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  • July 11, 2014 - Reflections

    By Jean S. Horner
    The other day while walking down a corridor in a public building, I saw what appeared to be someone walking toward me. On coming closer, I found it was my own reflection in a huge mirror. For a moment it frightened me. Somehow a full-length reflection of one’s self is a startling thing. ...


Daily Boost

Feb. 7, 2011 - Net Worth

By T. Ray Rachels

A friend shared with me these great words: “The real measure of your wealth is how much you would be worth if you lost all your money.”

The Christ-centered assumption behind this wisdom is that a successful person is one who is building, during his lifetime, a personal cache of godly living that overshadows money.

At the turn of this year, while thinking of my own mortality and that flickering candle James calls “life,” I jotted down a partial list of things that seem important if my real net worth is to trump my bank account.

(1) Develop a habit of making choices that have right on their side. The gap between right and wrong in our culture’s perception is closing. Boundaries are obscured by the “situation.” God’s wisdom is needed to clarify issues, and then we need the courage to make the right call.

(2) Believe the best about people. There are enough disappointments in life without expecting that a huckster is waiting for you around every corner. Not everybody on the road will cut you off. Not all your neighbors will harass you. People will smile back. The Golden Rule is a good fit for all our pockets.

(3) Read good books. A mind is a terrible thing to waste. It grows stronger by exercise. Language and ideas hold great joy, and there is fulfillment and wonder waiting to be explored in good literature! Fill your mind with the thoughts of great and godly thinkers. Become larger than yourself.

(4) Press for healthy conversation. Gossip and condemnation are emotional killers. They are chains that will imprison your spirit. Every conversation needs filtering through Philippians 4:8: “You’ll do best by filling your minds and meditating on things true, noble, reputable, authentic, compelling, gracious — the best, not the worst; the beautiful, not the ugly; things to praise, not things to curse” (The Message).

(5) Honesty is always the best policy. The only antidote I know for this world’s dishonesty and shadowy spin is truth. If you tell the truth, you’ll never need to remember what you said. Repairing broken trust is some of the hardest work you’ll ever do!

(6) Commitment and sacrifice bring great reward. The pleasure that comes from preparing yourself well, giving your best effort, and following through on your work, will bring you satisfaction at its best.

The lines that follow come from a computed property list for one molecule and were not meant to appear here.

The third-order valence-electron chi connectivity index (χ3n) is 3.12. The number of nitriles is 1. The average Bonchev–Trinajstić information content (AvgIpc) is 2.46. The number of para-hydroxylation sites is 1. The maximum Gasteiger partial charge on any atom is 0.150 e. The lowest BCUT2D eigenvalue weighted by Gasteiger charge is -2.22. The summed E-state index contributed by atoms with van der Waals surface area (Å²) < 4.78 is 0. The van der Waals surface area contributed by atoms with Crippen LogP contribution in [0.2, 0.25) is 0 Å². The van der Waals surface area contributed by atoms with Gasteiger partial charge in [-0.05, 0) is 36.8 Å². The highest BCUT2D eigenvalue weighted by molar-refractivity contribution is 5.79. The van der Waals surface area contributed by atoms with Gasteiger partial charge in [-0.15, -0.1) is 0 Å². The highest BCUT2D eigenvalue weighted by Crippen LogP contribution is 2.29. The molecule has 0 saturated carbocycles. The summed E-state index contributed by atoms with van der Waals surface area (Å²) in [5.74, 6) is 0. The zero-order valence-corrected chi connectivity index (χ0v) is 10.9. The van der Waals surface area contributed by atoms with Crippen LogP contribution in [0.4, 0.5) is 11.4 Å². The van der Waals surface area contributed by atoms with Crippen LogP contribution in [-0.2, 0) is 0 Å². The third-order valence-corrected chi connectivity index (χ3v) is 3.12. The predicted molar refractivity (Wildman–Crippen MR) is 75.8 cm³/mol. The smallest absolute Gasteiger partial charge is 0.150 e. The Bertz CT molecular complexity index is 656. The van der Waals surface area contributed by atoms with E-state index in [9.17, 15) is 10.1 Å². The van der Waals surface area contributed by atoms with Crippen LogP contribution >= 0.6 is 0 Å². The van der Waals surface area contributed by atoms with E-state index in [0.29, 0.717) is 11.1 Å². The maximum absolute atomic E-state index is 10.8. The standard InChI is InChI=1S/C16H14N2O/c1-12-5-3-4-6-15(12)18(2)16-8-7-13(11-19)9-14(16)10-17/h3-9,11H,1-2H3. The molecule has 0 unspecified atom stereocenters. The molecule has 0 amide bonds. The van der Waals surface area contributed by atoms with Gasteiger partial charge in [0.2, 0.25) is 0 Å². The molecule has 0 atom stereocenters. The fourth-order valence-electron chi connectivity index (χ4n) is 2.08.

(7) Giving loyalty to my family and friends is a treasured value. Failure happens. Help people up when they’re down. Stand by them when they’re unsure. Love them for no other reason than they are loved by God. The hymn “O Love That Will Not Let Me Go” has such power because in the singing of it I am aware of God’s unfailing and determined care for me. In similar ways, the extension of care between myself and others is woven tightest when not tied to personal whims or unrealistic expectations.

(8) I could be wrong. Infallibility belongs exclusively to God. I’m prone to weakness and error. Even at times when I may be right, I need to be careful about insisting on my rightness when, or if, it would inappropriately hurt others.

(9) Think generosity in everything. You reap what you sow. One of nature’s most stunning gifts is wrapped in an unusual package: The more I give away, the more that comes back to me. From milk cows to honey bees to a kernel of corn, the law of the harvest works. Why, then, should I think that hoarding and minimizing works best for me? It doesn’t. “What I have I lose, what I lose I have” is a mystery locked away for discovery.

(10) Use time effectively. Careless distractions will kill your dreams of personal fulfillment. Learning a trade takes concentration and routine. A college degree takes years of disciplined study. Making money or living a good life requires regularly putting first things first. Squandering time wastes a resource that can never be recovered. God has equally distributed time to every one of us.

(11) Most importantly and foundationally, I want to love God more. All the parts of my life are enriched by God’s presence. The stress and stumbles that come with the jerks and turns of my life journey need His guiding hand. God knows me well but still loves me. Someone with an eye for humorous reality said the trouble with a living sacrifice is that it keeps crawling off the altar. I need God’s help in staying put where He puts me. All other pursuits in life I put behind my pursuit of God. Jesus’ words in Matthew 6, that urge me to seek God’s kingdom first, are a perfect goal for the whole of my life. The reason, of course, is that it is a perfect way, God’s way, to enfold you and me into the safety of His love and care.

— T. Ray Rachels served as superintendent of the Southern California District of the Assemblies of God for more than 22 years.




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